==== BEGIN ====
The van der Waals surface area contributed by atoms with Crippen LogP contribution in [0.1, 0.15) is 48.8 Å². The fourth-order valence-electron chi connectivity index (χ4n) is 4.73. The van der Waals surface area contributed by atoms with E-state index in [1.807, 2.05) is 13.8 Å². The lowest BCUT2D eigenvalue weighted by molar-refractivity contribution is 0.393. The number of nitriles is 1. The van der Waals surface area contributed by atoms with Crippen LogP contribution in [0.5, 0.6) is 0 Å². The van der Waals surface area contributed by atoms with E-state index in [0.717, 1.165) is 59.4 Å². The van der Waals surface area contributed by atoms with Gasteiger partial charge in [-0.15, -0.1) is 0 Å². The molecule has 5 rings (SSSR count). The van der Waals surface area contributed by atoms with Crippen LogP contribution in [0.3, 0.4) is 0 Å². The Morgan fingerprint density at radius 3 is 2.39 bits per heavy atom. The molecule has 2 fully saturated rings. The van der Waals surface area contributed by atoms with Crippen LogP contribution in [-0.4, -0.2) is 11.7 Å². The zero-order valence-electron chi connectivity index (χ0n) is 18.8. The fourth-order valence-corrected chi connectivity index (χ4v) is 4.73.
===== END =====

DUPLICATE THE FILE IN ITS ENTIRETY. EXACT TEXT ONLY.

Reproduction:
The van der Waals surface area contributed by atoms with Crippen LogP contribution in [0.1, 0.15) is 48.8 Å². The fourth-order valence-electron chi connectivity index (χ4n) is 4.73. The van der Waals surface area contributed by atoms with E-state index in [1.807, 2.05) is 13.8 Å². The lowest BCUT2D eigenvalue weighted by molar-refractivity contribution is 0.393. The number of nitriles is 1. The van der Waals surface area contributed by atoms with Crippen LogP contribution in [0.5, 0.6) is 0 Å². The van der Waals surface area contributed by atoms with E-state index in [0.717, 1.165) is 59.4 Å². The van der Waals surface area contributed by atoms with Gasteiger partial charge in [-0.15, -0.1) is 0 Å². The molecule has 5 rings (SSSR count). The van der Waals surface area contributed by atoms with Crippen LogP contribution in [0.3, 0.4) is 0 Å². The Morgan fingerprint density at radius 3 is 2.39 bits per heavy atom. The molecule has 2 fully saturated rings. The van der Waals surface area contributed by atoms with Crippen LogP contribution in [-0.4, -0.2) is 11.7 Å². The zero-order valence-electron chi connectivity index (χ0n) is 18.8. The fourth-order valence-corrected chi connectivity index (χ4v) is 4.73.